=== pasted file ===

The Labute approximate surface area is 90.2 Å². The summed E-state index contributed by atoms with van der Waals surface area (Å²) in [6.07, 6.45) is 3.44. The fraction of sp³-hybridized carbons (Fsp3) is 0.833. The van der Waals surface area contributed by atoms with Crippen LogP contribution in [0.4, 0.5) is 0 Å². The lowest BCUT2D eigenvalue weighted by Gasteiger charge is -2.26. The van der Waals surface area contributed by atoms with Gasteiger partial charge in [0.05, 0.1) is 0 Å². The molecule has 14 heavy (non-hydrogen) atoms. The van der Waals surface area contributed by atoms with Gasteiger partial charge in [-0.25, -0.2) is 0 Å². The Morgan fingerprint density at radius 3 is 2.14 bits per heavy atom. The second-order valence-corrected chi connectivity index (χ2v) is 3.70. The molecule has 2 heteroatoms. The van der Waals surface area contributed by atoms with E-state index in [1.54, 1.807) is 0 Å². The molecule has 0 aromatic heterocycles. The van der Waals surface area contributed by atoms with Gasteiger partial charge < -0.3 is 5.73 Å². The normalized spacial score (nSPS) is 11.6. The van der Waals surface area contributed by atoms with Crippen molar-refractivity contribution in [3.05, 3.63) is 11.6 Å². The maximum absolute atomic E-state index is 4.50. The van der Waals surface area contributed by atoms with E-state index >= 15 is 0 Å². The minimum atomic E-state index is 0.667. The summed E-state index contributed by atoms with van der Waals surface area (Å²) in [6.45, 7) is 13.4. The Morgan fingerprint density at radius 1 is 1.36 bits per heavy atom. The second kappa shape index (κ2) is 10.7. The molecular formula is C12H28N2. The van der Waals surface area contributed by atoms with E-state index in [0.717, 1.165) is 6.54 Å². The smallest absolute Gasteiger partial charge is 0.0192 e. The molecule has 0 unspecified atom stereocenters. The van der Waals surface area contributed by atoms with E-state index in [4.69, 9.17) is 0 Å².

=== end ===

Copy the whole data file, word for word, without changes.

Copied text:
The Labute approximate surface area is 90.2 Å². The summed E-state index contributed by atoms with van der Waals surface area (Å²) in [6.07, 6.45) is 3.44. The fraction of sp³-hybridized carbons (Fsp3) is 0.833. The van der Waals surface area contributed by atoms with Crippen LogP contribution in [0.4, 0.5) is 0 Å². The lowest BCUT2D eigenvalue weighted by Gasteiger charge is -2.26. The van der Waals surface area contributed by atoms with Gasteiger partial charge in [0.05, 0.1) is 0 Å². The molecule has 14 heavy (non-hydrogen) atoms. The van der Waals surface area contributed by atoms with Gasteiger partial charge in [-0.25, -0.2) is 0 Å². The Morgan fingerprint density at radius 3 is 2.14 bits per heavy atom. The second-order valence-corrected chi connectivity index (χ2v) is 3.70. The molecule has 2 heteroatoms. The van der Waals surface area contributed by atoms with E-state index in [1.54, 1.807) is 0 Å². The molecule has 0 aromatic heterocycles. The van der Waals surface area contributed by atoms with Gasteiger partial charge < -0.3 is 5.73 Å². The normalized spacial score (nSPS) is 11.6. The van der Waals surface area contributed by atoms with Crippen molar-refractivity contribution in [3.05, 3.63) is 11.6 Å². The maximum absolute atomic E-state index is 4.50. The van der Waals surface area contributed by atoms with E-state index >= 15 is 0 Å². The minimum atomic E-state index is 0.667. The summed E-state index contributed by atoms with van der Waals surface area (Å²) in [6.45, 7) is 13.4. The Morgan fingerprint density at radius 1 is 1.36 bits per heavy atom. The second kappa shape index (κ2) is 10.7. The molecular formula is C12H28N2. The van der Waals surface area contributed by atoms with E-state index in [0.717, 1.165) is 6.54 Å². The smallest absolute Gasteiger partial charge is 0.0192 e. The molecule has 0 unspecified atom stereocenters. The van der Waals surface area contributed by atoms with E-state index in [4.69, 9.17) is 0 Å².